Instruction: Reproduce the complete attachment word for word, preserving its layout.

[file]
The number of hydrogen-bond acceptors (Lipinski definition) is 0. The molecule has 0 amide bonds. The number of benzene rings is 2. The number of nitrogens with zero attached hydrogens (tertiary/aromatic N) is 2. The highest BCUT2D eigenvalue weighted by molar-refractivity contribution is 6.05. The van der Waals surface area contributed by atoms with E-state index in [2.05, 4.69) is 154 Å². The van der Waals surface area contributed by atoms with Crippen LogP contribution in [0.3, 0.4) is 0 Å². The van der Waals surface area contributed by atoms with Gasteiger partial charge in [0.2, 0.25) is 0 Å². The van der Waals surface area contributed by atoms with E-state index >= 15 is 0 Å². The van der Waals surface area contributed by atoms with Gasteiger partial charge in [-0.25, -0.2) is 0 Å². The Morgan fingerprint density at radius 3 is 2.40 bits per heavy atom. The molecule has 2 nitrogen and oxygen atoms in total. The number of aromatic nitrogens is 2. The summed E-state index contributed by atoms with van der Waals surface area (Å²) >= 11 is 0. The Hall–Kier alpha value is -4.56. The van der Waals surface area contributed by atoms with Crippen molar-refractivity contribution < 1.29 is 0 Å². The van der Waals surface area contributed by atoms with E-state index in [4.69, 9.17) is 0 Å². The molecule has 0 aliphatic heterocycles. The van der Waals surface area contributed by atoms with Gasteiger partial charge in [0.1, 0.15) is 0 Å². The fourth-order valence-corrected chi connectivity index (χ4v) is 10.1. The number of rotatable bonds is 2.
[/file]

The number of hydrogen-bond acceptors (Lipinski definition) is 0. The molecule has 0 amide bonds. The number of benzene rings is 2. The number of nitrogens with zero attached hydrogens (tertiary/aromatic N) is 2. The highest BCUT2D eigenvalue weighted by molar-refractivity contribution is 6.05. The van der Waals surface area contributed by atoms with E-state index in [2.05, 4.69) is 154 Å². The van der Waals surface area contributed by atoms with Crippen LogP contribution in [0.3, 0.4) is 0 Å². The van der Waals surface area contributed by atoms with Gasteiger partial charge in [0.2, 0.25) is 0 Å². The van der Waals surface area contributed by atoms with E-state index >= 15 is 0 Å². The van der Waals surface area contributed by atoms with Gasteiger partial charge in [-0.25, -0.2) is 0 Å². The Morgan fingerprint density at radius 3 is 2.40 bits per heavy atom. The molecule has 2 nitrogen and oxygen atoms in total. The number of aromatic nitrogens is 2. The summed E-state index contributed by atoms with van der Waals surface area (Å²) >= 11 is 0. The Hall–Kier alpha value is -4.56. The van der Waals surface area contributed by atoms with Crippen molar-refractivity contribution < 1.29 is 0 Å². The van der Waals surface area contributed by atoms with E-state index in [4.69, 9.17) is 0 Å². The molecule has 0 aliphatic heterocycles. The van der Waals surface area contributed by atoms with Gasteiger partial charge in [0.1, 0.15) is 0 Å². The fourth-order valence-corrected chi connectivity index (χ4v) is 10.1. The number of rotatable bonds is 2.